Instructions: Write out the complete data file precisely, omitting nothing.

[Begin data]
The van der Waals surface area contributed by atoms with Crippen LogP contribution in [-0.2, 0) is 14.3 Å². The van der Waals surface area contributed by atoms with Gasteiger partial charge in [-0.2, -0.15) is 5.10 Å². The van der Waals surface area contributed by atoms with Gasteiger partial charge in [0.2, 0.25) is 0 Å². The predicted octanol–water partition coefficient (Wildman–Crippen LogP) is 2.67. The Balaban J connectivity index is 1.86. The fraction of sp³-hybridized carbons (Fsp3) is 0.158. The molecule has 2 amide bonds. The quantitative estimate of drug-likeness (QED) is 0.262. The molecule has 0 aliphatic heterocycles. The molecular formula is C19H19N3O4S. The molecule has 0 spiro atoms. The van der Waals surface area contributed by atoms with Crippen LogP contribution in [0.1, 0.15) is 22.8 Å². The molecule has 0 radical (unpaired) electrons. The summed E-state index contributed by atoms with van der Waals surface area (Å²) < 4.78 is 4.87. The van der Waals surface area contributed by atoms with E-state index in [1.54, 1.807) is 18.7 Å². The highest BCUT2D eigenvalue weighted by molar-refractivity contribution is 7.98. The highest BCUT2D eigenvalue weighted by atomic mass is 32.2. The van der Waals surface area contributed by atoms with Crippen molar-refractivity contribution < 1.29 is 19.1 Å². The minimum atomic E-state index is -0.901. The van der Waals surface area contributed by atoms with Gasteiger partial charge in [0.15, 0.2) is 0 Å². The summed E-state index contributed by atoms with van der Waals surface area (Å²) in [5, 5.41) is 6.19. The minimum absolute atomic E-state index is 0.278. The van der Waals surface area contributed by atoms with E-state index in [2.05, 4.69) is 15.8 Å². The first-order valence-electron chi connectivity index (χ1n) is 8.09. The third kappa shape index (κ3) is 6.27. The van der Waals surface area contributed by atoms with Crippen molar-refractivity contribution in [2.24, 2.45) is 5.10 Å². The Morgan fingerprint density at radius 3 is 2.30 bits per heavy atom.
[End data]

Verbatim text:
The van der Waals surface area contributed by atoms with Crippen LogP contribution in [-0.2, 0) is 14.3 Å². The van der Waals surface area contributed by atoms with Gasteiger partial charge in [-0.2, -0.15) is 5.10 Å². The van der Waals surface area contributed by atoms with Gasteiger partial charge in [0.2, 0.25) is 0 Å². The predicted octanol–water partition coefficient (Wildman–Crippen LogP) is 2.67. The Balaban J connectivity index is 1.86. The fraction of sp³-hybridized carbons (Fsp3) is 0.158. The molecule has 2 amide bonds. The quantitative estimate of drug-likeness (QED) is 0.262. The molecule has 0 aliphatic heterocycles. The molecular formula is C19H19N3O4S. The molecule has 0 spiro atoms. The van der Waals surface area contributed by atoms with Crippen LogP contribution in [0.1, 0.15) is 22.8 Å². The molecule has 0 radical (unpaired) electrons. The summed E-state index contributed by atoms with van der Waals surface area (Å²) < 4.78 is 4.87. The van der Waals surface area contributed by atoms with E-state index in [1.54, 1.807) is 18.7 Å². The highest BCUT2D eigenvalue weighted by molar-refractivity contribution is 7.98. The highest BCUT2D eigenvalue weighted by atomic mass is 32.2. The van der Waals surface area contributed by atoms with Crippen molar-refractivity contribution < 1.29 is 19.1 Å². The minimum atomic E-state index is -0.901. The van der Waals surface area contributed by atoms with Gasteiger partial charge in [0.15, 0.2) is 0 Å². The summed E-state index contributed by atoms with van der Waals surface area (Å²) in [5, 5.41) is 6.19. The minimum absolute atomic E-state index is 0.278. The van der Waals surface area contributed by atoms with E-state index in [2.05, 4.69) is 15.8 Å². The first-order valence-electron chi connectivity index (χ1n) is 8.09. The third kappa shape index (κ3) is 6.27. The van der Waals surface area contributed by atoms with Crippen molar-refractivity contribution in [2.24, 2.45) is 5.10 Å². The Morgan fingerprint density at radius 3 is 2.30 bits per heavy atom.